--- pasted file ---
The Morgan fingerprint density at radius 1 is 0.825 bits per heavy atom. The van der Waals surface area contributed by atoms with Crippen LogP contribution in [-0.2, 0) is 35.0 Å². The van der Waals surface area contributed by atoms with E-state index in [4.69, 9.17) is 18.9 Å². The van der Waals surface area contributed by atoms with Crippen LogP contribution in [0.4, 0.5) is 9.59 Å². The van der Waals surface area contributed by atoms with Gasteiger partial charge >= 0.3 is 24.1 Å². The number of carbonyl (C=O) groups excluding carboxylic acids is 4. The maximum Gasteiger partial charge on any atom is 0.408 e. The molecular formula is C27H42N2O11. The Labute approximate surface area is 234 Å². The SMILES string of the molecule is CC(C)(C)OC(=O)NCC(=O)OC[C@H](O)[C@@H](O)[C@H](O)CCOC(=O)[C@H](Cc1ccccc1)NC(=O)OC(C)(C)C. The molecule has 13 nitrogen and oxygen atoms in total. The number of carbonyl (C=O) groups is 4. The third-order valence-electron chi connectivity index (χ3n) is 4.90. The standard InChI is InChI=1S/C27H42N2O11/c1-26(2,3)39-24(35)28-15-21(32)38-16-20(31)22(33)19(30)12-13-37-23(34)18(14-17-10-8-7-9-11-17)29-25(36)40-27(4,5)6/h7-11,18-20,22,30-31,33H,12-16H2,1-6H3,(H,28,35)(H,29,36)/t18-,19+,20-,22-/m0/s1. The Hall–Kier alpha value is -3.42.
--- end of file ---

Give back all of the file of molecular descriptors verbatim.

The Morgan fingerprint density at radius 1 is 0.825 bits per heavy atom. The van der Waals surface area contributed by atoms with Crippen LogP contribution in [-0.2, 0) is 35.0 Å². The van der Waals surface area contributed by atoms with E-state index in [4.69, 9.17) is 18.9 Å². The van der Waals surface area contributed by atoms with Crippen LogP contribution in [0.4, 0.5) is 9.59 Å². The van der Waals surface area contributed by atoms with Gasteiger partial charge >= 0.3 is 24.1 Å². The number of carbonyl (C=O) groups excluding carboxylic acids is 4. The maximum Gasteiger partial charge on any atom is 0.408 e. The molecular formula is C27H42N2O11. The Labute approximate surface area is 234 Å². The SMILES string of the molecule is CC(C)(C)OC(=O)NCC(=O)OC[C@H](O)[C@@H](O)[C@H](O)CCOC(=O)[C@H](Cc1ccccc1)NC(=O)OC(C)(C)C. The molecule has 13 nitrogen and oxygen atoms in total. The number of carbonyl (C=O) groups is 4. The third-order valence-electron chi connectivity index (χ3n) is 4.90. The standard InChI is InChI=1S/C27H42N2O11/c1-26(2,3)39-24(35)28-15-21(32)38-16-20(31)22(33)19(30)12-13-37-23(34)18(14-17-10-8-7-9-11-17)29-25(36)40-27(4,5)6/h7-11,18-20,22,30-31,33H,12-16H2,1-6H3,(H,28,35)(H,29,36)/t18-,19+,20-,22-/m0/s1. The Hall–Kier alpha value is -3.42.